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Palgrave Macmillan

D. H. Lawrence and the Art of Translation

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  • © 1981
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About this book

This study of D.H.Lawrence as a translator is concerned particularly with the European Lawrence; a writer in touch with and responding vividly to works of European literature which struck a chord in his own creative sensibility. German, French, Spanish and above all Italian he knew well; Russian he failed to learn, despite more than one attempt and in his translations from Russian he always collaborated with S.S. Koteliansky, the Russian émigré. The author is not concerned with the theory of translation as such, but shows how an engagement with the style and sensibility of European authors in the translation process set up a kind of dialectic with far-reaching implications, so that translation came to mean for Lawrence a process of interpretation and evaluation in which his own fiction played an active part. The act of translation not only stimulated Lawrence to define his position in relation to other European cultures, especially the Italian and the Russian, it also served as an important focus of the philosophy of Love and Law set out in his Study of Thomas Hardy. In addition, a consideration of Lawrence's translations of Verga throws new light on the function of dialect in Lawrence's own work. Very little has been written on Lawrence's work as a translator, partly, no doubt, because he was himself anxious that his translating activities should not attract too much attention. It is clear from his own comments, however, that when he undertook a translation he was responding to a specific cultural or linguistic challenge and saw the translated text as meeting some spiritual need not only in terms of his own creative work, but also in terms of the imaginative life of his civilisation.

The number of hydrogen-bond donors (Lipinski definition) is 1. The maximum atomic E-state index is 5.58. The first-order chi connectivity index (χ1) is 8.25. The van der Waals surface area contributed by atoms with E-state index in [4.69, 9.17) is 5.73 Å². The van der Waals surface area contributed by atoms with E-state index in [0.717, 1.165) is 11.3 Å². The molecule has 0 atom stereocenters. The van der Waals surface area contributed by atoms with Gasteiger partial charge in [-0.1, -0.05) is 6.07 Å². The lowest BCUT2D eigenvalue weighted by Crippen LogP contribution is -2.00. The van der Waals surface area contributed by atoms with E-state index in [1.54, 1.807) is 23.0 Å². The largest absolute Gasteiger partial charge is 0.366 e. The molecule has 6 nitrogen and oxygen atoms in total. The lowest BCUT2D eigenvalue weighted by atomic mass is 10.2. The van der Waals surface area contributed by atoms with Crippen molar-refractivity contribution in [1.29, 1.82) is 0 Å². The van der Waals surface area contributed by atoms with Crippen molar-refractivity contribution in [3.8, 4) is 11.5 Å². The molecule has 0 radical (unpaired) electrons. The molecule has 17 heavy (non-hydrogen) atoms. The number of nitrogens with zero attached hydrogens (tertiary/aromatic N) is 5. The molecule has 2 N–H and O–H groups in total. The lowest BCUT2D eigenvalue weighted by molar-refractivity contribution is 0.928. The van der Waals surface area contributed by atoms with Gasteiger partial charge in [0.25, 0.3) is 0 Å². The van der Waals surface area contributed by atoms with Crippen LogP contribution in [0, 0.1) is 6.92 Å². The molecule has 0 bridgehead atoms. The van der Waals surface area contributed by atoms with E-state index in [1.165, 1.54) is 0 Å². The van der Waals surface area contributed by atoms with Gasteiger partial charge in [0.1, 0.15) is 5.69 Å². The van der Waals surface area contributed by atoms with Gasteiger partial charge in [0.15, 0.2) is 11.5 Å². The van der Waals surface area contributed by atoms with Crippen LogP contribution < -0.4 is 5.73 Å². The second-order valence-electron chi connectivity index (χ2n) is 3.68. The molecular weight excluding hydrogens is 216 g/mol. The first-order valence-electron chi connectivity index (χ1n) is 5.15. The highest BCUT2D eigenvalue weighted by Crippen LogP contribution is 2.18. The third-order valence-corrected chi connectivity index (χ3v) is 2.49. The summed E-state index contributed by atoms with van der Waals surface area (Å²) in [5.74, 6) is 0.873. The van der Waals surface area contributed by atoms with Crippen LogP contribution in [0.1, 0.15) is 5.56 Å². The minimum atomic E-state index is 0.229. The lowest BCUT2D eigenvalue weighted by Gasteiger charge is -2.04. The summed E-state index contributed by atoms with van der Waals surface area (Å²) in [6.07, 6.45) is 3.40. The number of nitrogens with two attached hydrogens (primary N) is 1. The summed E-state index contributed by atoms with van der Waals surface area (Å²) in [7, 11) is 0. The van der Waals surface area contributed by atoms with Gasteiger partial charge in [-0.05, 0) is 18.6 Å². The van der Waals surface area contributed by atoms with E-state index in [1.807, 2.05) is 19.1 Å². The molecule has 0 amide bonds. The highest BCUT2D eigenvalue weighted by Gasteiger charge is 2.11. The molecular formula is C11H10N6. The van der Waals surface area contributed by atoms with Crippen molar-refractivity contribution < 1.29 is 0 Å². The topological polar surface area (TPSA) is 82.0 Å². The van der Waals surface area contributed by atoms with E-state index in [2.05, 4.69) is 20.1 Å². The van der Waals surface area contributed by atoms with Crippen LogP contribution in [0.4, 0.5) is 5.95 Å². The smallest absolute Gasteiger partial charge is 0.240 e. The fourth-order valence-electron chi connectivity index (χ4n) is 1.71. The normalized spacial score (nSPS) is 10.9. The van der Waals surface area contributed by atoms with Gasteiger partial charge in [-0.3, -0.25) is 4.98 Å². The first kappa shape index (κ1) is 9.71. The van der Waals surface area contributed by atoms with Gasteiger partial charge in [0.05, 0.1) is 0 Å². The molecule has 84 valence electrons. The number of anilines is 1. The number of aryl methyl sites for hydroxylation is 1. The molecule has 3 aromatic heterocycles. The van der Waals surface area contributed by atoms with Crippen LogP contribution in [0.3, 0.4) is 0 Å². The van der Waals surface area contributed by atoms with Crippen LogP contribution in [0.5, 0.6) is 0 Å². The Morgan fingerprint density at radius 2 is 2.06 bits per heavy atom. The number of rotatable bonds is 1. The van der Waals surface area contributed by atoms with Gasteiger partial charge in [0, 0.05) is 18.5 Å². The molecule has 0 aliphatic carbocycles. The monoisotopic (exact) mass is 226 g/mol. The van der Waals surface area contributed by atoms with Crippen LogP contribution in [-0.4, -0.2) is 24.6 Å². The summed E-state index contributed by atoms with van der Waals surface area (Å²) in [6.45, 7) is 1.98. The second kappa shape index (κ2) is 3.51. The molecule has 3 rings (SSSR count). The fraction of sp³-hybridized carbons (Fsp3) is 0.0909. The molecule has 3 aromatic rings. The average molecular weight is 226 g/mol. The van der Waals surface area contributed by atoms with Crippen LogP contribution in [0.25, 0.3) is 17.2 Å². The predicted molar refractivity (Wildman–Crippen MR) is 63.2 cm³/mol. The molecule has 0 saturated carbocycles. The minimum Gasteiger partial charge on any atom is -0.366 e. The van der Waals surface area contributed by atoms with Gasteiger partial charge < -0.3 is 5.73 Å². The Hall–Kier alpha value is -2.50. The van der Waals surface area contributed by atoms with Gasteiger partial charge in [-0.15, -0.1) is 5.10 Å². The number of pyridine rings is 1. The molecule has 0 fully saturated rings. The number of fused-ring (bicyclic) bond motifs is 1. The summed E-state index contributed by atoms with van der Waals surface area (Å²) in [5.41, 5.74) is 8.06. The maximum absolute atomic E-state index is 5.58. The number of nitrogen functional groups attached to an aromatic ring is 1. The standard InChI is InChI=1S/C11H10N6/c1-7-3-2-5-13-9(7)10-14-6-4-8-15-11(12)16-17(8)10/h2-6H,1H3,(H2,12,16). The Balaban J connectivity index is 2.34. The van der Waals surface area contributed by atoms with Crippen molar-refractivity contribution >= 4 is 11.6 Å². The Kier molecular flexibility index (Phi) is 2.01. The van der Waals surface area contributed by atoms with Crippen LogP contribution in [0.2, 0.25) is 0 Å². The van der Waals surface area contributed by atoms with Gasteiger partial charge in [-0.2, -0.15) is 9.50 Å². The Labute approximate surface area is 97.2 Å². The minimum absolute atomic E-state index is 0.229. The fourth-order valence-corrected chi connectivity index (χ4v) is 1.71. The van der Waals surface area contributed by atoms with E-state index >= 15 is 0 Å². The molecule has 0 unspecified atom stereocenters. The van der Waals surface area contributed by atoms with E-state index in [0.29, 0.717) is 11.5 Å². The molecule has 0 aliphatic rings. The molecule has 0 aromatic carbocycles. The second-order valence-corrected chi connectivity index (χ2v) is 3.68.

• Britain
  • David Herbert Lawrence
  • history of literature
  • literature
  • translation
  • twentieth century
  • translation studies
  • British and Irish Literature

About the author

G.M. HYDE is Lecturer in English and Comparative Literature, School of English and American Studies, University of East Anglia. He read English at the University of Cambridge and comparative literature at the University of Essex and subsequently taught literature at the Marie Curie-Sktodowska University in Lublin, Poland.
Mr Hyde is the author of several essays on literary theory and modern literature, as well as a full-length study of Nabokov and a transition of Mayakovsky.

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